TeamBots is a system for developing and running multi-robot control systems on mobile robots and in simulation. TeamBots is freely distributable, but it is copyrighted by the Georgia Tech Research Corporation. TeamBots was developed at Georgia Tech's Intelligent Systems and Robotics Group by Tucker Balch, Juan Carlos Santamarķa and David Huggins.
Download it from http://www.cs.cmu.edu/~trb/TeamBots
Instructions are on the main page: http://www.cs.cmu.edu/~trb/TeamBots
Unzip and Java 1.2 or newer. You need gmake if you want to (elegantly) revise and recompile.
Probably the best source is the example file in Forage/forage.dsc. It is fairly well documented.
Robots have two components, the physical part and the control system part. Both have takeStep() methods that are called on every cycle.
Use the "timeout" and "trials" keywords in the description file. "timeout 10000" for example, will run the simulation for 10 seconds, then terminate the simulation. If you also add a "trials 100" statement, then your simulation will run 10 seconds 100 times. Note that the trialEnd(), trialInit() and quit() methods of your control system will be called at the appropriate times. This allows you to log data and open and close files as the need arises. quit() is only called once at the end of the simulation.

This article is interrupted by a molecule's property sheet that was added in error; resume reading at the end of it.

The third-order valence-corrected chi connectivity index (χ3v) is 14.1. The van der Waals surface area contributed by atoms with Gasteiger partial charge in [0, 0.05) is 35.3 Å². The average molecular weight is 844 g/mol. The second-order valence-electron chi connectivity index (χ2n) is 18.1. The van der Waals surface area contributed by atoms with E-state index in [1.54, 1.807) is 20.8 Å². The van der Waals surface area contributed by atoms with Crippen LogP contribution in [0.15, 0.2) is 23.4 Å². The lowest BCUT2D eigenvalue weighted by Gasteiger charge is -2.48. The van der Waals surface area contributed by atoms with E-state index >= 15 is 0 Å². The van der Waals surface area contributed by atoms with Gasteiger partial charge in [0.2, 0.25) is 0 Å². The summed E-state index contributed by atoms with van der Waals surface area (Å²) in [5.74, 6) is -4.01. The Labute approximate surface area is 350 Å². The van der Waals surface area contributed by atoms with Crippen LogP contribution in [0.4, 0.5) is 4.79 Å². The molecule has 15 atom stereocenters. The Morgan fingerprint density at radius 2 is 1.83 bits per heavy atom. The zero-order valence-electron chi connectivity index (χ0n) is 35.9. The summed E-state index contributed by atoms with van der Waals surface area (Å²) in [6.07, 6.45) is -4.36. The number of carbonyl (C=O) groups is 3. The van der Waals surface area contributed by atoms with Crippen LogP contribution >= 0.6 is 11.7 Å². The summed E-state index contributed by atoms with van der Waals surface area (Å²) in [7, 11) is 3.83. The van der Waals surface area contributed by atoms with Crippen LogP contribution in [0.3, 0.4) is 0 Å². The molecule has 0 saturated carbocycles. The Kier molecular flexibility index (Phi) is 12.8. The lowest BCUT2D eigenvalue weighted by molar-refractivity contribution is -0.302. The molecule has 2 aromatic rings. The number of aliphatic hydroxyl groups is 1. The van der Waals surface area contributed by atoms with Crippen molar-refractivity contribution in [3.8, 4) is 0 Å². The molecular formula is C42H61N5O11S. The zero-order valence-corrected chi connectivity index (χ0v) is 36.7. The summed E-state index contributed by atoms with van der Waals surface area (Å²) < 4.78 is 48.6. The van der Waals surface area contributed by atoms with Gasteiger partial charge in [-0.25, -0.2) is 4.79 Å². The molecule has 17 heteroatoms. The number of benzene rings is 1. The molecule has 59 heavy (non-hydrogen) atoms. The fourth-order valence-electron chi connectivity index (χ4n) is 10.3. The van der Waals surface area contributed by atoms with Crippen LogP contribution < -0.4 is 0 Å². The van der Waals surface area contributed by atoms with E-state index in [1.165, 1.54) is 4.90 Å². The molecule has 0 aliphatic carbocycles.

You may also want to run your simulation using TBSimNoGraphics instead of TBSim. This program runs about 10 times as fast but with no graphics.
Yes. Use the TBSimNoGraphics application instead of TBSim. The program runs about 10 times as fast. The command line is
java TBSimNoGraphics description_file
Maybe. There is a working version of TMSim designed to run as an applet (TBSimApplet). The reason for the uncertainty is that TeamBots requires Java 1.2 support and under Linux (where TeamBots is developed), Netscape does not seem to fully support the 1.2 AWT, so it can't be tested.
Testing and debugging this feature is definitely on the ``to do'' list for the next release.
Some researchers are concerned that Java is too slow to support real time robot control. Our experience contradicts this conclusion. As an example, in simulation (without graphics) our Java coded behavior-based control systems run at up to 30 KHz rates on conventional 200 MHz Pentium machines.
The primary bottleneck to runtime efficiency on real robots is sensor and control I/O. On Nomad 150 robots for instance, we are limited to 10Hz control rates because this is the maximum rate control commands can be transmitted to the robot (control programs written in C cannot run any faster).
The benefits of Java (portability, correctness, ease of use, rapid development) far outweigh the negligible runtime overhead.
Finally, Java compilers that offer runtime speeds as fast as C++ are already available (take a look at the compiler by Tower for instance).